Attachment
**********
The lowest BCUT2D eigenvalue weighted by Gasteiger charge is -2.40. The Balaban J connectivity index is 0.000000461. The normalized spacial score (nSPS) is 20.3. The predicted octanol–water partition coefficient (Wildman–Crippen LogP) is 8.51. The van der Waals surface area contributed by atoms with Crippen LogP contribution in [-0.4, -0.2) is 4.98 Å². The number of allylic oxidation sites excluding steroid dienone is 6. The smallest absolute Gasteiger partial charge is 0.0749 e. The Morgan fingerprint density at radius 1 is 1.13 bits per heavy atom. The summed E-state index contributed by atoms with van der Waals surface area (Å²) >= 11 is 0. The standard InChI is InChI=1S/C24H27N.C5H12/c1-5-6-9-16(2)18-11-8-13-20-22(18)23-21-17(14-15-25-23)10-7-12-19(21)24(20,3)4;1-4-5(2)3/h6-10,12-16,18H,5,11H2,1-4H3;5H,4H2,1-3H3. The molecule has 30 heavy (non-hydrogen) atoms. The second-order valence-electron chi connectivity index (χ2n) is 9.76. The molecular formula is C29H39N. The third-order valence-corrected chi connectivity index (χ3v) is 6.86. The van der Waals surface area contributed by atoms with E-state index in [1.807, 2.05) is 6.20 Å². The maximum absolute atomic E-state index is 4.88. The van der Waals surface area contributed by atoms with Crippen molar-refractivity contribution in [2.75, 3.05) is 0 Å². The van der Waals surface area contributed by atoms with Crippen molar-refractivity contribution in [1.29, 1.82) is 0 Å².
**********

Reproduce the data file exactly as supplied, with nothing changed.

The lowest BCUT2D eigenvalue weighted by Gasteiger charge is -2.40. The Balaban J connectivity index is 0.000000461. The normalized spacial score (nSPS) is 20.3. The predicted octanol–water partition coefficient (Wildman–Crippen LogP) is 8.51. The van der Waals surface area contributed by atoms with Crippen LogP contribution in [-0.4, -0.2) is 4.98 Å². The number of allylic oxidation sites excluding steroid dienone is 6. The smallest absolute Gasteiger partial charge is 0.0749 e. The Morgan fingerprint density at radius 1 is 1.13 bits per heavy atom. The summed E-state index contributed by atoms with van der Waals surface area (Å²) >= 11 is 0. The standard InChI is InChI=1S/C24H27N.C5H12/c1-5-6-9-16(2)18-11-8-13-20-22(18)23-21-17(14-15-25-23)10-7-12-19(21)24(20,3)4;1-4-5(2)3/h6-10,12-16,18H,5,11H2,1-4H3;5H,4H2,1-3H3. The molecule has 30 heavy (non-hydrogen) atoms. The second-order valence-electron chi connectivity index (χ2n) is 9.76. The molecular formula is C29H39N. The third-order valence-corrected chi connectivity index (χ3v) is 6.86. The van der Waals surface area contributed by atoms with E-state index in [1.807, 2.05) is 6.20 Å². The maximum absolute atomic E-state index is 4.88. The van der Waals surface area contributed by atoms with Crippen molar-refractivity contribution in [2.75, 3.05) is 0 Å². The van der Waals surface area contributed by atoms with Crippen molar-refractivity contribution in [1.29, 1.82) is 0 Å².